Hummingbird Plant, Rabbit Ears
Ruttya fruticosa 'Orange'

Family: Acanthaceae (ah-kanth-AY-see-ee) (Info)
Genus: Ruttya (RUT-tee-uh) (Info)
Species: fruticosa (froo-tih-KOH-suh) (Info)
Cultivar: Orange
Additional cultivar information:(aka Jammy Mouth)

Category:

Tropicals and Tender Perennials

Foliage Color:

Unknown - Tell us

Bloom Characteristics:

This plant is attractive to bees, butterflies and/or birds

Water Requirements:

Average Water Needs; Water regularly; do not overwater

Where to Grow:

Unknown - Tell us

Height:

4-6 ft. (1.2-1.8 m)

Spacing:

36-48 in. (90-120 cm)

Hardiness:

USDA Zone 8a: to -12.2 C (10 F)

USDA Zone 8b: to -9.4 C (15 F)

USDA Zone 9a: to -6.6 C (20 F)

USDA Zone 9b: to -3.8 C (25 F)

USDA Zone 10a: to -1.1 C (30 F)

USDA Zone 10b: to 1.7 C (35 F)

USDA Zone 11: above 4.5 C (40 F)

Sun Exposure:

Sun to Partial Shade

Danger:

Unknown - Tell us

Bloom Color:

Orange

Bloom Time:

Late Spring/Early Summer

Mid Summer

Late Summer/Early Fall

Foliage:

Herbaceous

Shiny/Glossy-Textured

Veined

Other details:

Unknown - Tell us

Soil pH requirements:

6.1 to 6.5 (mildly acidic)

Patent Information:

Non-patented

Propagation Methods:

From softwood cuttings

From semi-hardwood cuttings

Seed Collecting:

Unknown - Tell us

Regional

This plant has been said to grow in the following regions:

Archer, Florida

Gainesville, Florida

Hollywood, Florida

Jacksonville, Florida (2 reports)

Lake City, Florida

Miami, Florida

Orlando, Florida

Pensacola, Florida

Port Saint Lucie, Florida

Valparaiso, Florida

Venice, Florida

West Palm Beach, Florida

Barbourville, Kentucky

Baton Rouge, Louisiana

Big Rapids, Michigan

Elizabeth City, North Carolina

Saint Helena Island, South Carolina

Austin, Texas (2 reports)

Cedar Park, Texas

Copperas Cove, Texas

Corpus Christi, Texas (2 reports)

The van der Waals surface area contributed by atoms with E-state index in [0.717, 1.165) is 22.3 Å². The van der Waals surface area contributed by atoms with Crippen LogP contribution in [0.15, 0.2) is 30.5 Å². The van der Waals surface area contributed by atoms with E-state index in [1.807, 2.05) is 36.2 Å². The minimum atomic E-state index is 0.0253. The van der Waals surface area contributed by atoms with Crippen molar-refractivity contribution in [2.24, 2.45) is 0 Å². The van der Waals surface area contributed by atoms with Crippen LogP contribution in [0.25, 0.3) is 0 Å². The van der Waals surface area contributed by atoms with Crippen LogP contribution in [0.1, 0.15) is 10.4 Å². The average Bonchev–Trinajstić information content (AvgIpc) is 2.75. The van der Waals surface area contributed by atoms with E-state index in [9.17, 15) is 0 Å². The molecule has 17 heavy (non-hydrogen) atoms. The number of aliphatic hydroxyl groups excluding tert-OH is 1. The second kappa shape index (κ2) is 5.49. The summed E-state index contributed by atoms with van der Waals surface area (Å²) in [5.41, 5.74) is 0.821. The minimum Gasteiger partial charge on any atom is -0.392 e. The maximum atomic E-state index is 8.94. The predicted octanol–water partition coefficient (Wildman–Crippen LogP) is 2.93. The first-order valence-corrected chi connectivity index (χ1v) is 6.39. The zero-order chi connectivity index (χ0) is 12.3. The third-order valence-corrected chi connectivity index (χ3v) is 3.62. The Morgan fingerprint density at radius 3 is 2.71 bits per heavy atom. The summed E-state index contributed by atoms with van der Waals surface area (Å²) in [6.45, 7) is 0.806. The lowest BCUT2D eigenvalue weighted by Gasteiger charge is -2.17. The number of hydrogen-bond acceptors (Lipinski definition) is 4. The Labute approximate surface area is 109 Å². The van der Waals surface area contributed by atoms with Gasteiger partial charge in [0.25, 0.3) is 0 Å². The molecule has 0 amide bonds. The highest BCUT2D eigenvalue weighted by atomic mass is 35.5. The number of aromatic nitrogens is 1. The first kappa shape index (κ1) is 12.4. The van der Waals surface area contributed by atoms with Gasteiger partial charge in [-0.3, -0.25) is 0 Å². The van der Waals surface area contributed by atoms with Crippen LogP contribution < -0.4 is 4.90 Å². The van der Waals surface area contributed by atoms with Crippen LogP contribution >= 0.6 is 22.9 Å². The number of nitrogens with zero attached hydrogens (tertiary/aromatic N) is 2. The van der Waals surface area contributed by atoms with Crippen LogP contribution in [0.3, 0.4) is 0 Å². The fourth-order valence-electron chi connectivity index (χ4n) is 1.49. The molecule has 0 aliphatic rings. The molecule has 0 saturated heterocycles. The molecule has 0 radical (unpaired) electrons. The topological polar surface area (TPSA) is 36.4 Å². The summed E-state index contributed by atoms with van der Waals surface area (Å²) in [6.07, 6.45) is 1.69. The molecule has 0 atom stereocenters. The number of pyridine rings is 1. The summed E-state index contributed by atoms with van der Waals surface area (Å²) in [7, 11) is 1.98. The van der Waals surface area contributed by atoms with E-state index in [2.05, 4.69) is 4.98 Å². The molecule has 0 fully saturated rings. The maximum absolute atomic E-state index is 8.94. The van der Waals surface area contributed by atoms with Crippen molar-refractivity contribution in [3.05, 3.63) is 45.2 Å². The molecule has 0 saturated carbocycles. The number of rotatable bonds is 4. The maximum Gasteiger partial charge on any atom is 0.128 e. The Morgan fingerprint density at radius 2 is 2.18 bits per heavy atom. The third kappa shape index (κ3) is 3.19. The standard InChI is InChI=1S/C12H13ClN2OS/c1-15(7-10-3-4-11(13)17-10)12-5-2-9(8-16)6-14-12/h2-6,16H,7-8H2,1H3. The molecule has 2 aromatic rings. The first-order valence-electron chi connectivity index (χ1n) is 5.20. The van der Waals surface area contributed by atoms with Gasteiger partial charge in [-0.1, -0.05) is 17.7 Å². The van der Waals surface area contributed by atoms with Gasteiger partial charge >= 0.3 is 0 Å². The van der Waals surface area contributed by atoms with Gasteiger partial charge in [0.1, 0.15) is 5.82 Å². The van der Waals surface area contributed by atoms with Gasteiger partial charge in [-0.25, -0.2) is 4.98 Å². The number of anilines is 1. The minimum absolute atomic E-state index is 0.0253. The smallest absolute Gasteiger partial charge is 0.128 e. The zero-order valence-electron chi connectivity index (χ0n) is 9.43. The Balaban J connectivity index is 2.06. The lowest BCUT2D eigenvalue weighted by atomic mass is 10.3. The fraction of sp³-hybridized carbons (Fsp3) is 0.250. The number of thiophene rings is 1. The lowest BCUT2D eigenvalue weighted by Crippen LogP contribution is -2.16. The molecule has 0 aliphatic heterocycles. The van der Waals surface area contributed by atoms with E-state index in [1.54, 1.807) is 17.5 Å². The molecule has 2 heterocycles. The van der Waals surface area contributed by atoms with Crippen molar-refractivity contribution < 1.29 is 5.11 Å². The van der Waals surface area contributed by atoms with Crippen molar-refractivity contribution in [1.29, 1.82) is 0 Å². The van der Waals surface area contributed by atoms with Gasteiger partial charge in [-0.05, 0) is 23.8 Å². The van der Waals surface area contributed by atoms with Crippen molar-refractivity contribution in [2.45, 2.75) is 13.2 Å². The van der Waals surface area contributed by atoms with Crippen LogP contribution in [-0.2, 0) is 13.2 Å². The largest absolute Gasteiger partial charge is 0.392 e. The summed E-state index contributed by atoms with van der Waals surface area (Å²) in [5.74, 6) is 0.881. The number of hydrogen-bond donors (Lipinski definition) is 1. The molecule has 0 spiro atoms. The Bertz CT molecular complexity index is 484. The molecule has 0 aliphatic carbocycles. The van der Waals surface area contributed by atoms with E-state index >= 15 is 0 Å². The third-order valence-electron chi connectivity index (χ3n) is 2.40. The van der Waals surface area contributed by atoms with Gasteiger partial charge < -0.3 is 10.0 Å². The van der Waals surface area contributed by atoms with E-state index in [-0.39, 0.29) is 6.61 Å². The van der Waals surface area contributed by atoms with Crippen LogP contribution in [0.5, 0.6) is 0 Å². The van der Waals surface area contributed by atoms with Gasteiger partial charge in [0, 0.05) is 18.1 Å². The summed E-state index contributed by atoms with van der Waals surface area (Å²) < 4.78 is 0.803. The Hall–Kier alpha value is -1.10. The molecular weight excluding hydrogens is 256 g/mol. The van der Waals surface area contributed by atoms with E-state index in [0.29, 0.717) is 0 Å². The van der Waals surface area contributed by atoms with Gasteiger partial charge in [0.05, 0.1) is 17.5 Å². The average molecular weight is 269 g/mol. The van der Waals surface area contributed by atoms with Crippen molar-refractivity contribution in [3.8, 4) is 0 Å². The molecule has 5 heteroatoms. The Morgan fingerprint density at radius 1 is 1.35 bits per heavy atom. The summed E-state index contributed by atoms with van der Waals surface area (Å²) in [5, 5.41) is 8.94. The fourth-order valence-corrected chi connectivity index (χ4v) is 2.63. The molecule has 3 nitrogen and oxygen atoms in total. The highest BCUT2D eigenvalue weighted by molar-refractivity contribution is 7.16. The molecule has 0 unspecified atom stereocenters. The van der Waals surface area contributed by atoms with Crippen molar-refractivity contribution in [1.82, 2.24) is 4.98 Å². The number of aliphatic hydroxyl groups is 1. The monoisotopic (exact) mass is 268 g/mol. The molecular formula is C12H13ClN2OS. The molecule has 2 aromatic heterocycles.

Hemphill, Texas

Highlands, Texas

Santa Fe, Texas

Victoria, Texas

Zapata, Texas

Woodbridge, Virginia

show all

Gardeners' Notes:

3
positives
2
neutrals
0
negatives
RatingContent
Positive

On Mar 28, 2015, srqkathy from Sarasota, FL wrote:

This has been a nice plant in my zone 9B garden for the past few years, growing in part sun. It goes partially dormant in the winter but bloomed well in the spring and continued into fall. However, it seems to be declining now. I am wondering now if it is more of a perennial, lasting several seasons, but not a long life shrub. It's been worth it though. I will have to take cuttings or start seeds to make sure I still have one. I bought it for hummingbirds and butterflies, but it didn't seem to have any special attraction. I like it because it's different.

Positive

On Jan 17, 2014, ginihuff from Hemphill, TX wrote:

I live in the piney woods of east Texas. I bought this plant 2 years ago and up until this fall had left it in the ground and it stayed alive but did nothing spectacular. This fall I built a greenhouse and moved this plant into it. WOW. It bloomed and has been blooming for three months. I had no idea. I will keep it in a pot and put outside this spring and hope it re-blooms so that my hummers and bees can enjoy.

Neutral

On Oct 1, 2012, palmetto3703 from Mico, TX (Zone 8b) wrote:

I have just purchased some of these plants and they were not cheap. at $9.99 pr gallon container. Am in the Texas hill countey zone 8 B. limestone and clay soil some what amended. I have situataed them in an area that is preotected from frost and wind and gets 6 hr. morning sun. they say they grow to 6 Ft. bu no one seems to know much about them.?? Any coments would be useful!! Scott

Neutral

On Jun 8, 2012, Sandwichkatexan from Copperas Cove, TX wrote:

I purchased 5 of these this year , They are very hard to find . I hope and pray that they come back next year otherwise I have made a very expensive mistake. This will be my first year growing them but I have wanted them for years, Ever since I saw my friend Elissas plant growing in San Antonio . She called it a jammy mouth . I am only about an hour and a half away from San Antonio so I hope it will make it here through the winter as it does there. I will post details and pictures as the season progresses.

Positive

On Oct 22, 2003, aking1a from Baton Rouge, LA (Zone 8b) wrote:

This plant is relatively rare. The flowers look like 1-2 inch hummingbirds with their wings swept back or, from the front, like rabbits ears. They are full of and drip nectar. Mine is new from cuttings and is just beginning to bloom.